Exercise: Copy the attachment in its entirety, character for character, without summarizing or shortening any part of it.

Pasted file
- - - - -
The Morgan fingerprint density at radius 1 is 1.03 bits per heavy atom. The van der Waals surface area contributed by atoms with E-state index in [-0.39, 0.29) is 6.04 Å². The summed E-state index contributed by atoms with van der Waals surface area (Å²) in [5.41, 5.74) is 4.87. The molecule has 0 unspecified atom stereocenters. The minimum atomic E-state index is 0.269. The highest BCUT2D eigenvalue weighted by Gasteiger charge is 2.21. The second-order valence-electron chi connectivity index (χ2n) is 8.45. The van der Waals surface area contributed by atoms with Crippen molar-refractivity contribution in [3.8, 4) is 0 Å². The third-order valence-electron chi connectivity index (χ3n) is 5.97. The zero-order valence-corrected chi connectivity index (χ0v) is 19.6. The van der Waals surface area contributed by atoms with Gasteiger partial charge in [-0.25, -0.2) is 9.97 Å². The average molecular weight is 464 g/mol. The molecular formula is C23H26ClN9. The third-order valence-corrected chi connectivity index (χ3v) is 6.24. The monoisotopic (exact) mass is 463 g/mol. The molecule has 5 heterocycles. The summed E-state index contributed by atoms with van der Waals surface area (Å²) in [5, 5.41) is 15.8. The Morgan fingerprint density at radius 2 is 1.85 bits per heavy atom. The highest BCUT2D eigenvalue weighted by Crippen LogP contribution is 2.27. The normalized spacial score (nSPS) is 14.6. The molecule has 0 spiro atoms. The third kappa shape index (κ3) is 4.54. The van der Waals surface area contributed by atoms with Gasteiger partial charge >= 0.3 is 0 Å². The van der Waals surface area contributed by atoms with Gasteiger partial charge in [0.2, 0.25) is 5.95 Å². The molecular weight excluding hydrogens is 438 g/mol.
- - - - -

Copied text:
The Morgan fingerprint density at radius 1 is 1.03 bits per heavy atom. The van der Waals surface area contributed by atoms with E-state index in [-0.39, 0.29) is 6.04 Å². The summed E-state index contributed by atoms with van der Waals surface area (Å²) in [5.41, 5.74) is 4.87. The molecule has 0 unspecified atom stereocenters. The minimum atomic E-state index is 0.269. The highest BCUT2D eigenvalue weighted by Gasteiger charge is 2.21. The second-order valence-electron chi connectivity index (χ2n) is 8.45. The van der Waals surface area contributed by atoms with Crippen molar-refractivity contribution in [3.8, 4) is 0 Å². The third-order valence-electron chi connectivity index (χ3n) is 5.97. The zero-order valence-corrected chi connectivity index (χ0v) is 19.6. The van der Waals surface area contributed by atoms with Gasteiger partial charge in [-0.25, -0.2) is 9.97 Å². The average molecular weight is 464 g/mol. The molecular formula is C23H26ClN9. The third-order valence-corrected chi connectivity index (χ3v) is 6.24. The monoisotopic (exact) mass is 463 g/mol. The molecule has 5 heterocycles. The summed E-state index contributed by atoms with van der Waals surface area (Å²) in [5, 5.41) is 15.8. The Morgan fingerprint density at radius 2 is 1.85 bits per heavy atom. The highest BCUT2D eigenvalue weighted by Crippen LogP contribution is 2.27. The normalized spacial score (nSPS) is 14.6. The molecule has 0 spiro atoms. The third kappa shape index (κ3) is 4.54. The van der Waals surface area contributed by atoms with Gasteiger partial charge >= 0.3 is 0 Å². The van der Waals surface area contributed by atoms with Gasteiger partial charge in [0.2, 0.25) is 5.95 Å². The molecular weight excluding hydrogens is 438 g/mol.